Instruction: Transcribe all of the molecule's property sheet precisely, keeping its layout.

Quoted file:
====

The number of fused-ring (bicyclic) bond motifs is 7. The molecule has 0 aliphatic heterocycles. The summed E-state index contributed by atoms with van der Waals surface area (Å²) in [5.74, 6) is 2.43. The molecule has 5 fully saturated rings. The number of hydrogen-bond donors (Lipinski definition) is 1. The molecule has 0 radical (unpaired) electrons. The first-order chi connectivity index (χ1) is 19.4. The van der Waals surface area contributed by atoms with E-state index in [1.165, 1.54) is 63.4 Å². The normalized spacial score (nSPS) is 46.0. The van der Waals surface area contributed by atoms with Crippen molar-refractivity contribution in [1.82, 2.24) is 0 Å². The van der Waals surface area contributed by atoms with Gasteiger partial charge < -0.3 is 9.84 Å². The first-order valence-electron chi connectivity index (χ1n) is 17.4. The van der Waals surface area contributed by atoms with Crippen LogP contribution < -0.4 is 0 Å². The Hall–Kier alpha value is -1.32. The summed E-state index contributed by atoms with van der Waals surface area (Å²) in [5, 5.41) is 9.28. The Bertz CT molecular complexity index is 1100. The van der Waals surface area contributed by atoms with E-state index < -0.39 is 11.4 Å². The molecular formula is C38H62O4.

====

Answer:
The number of fused-ring (bicyclic) bond motifs is 7. The molecule has 0 aliphatic heterocycles. The summed E-state index contributed by atoms with van der Waals surface area (Å²) in [5.74, 6) is 2.43. The molecule has 5 fully saturated rings. The number of hydrogen-bond donors (Lipinski definition) is 1. The molecule has 0 radical (unpaired) electrons. The first-order chi connectivity index (χ1) is 19.4. The van der Waals surface area contributed by atoms with E-state index in [1.165, 1.54) is 63.4 Å². The normalized spacial score (nSPS) is 46.0. The van der Waals surface area contributed by atoms with Crippen molar-refractivity contribution in [1.82, 2.24) is 0 Å². The van der Waals surface area contributed by atoms with Gasteiger partial charge < -0.3 is 9.84 Å². The first-order valence-electron chi connectivity index (χ1n) is 17.4. The van der Waals surface area contributed by atoms with Crippen LogP contribution < -0.4 is 0 Å². The Hall–Kier alpha value is -1.32. The summed E-state index contributed by atoms with van der Waals surface area (Å²) in [5, 5.41) is 9.28. The Bertz CT molecular complexity index is 1100. The van der Waals surface area contributed by atoms with E-state index < -0.39 is 11.4 Å². The molecular formula is C38H62O4.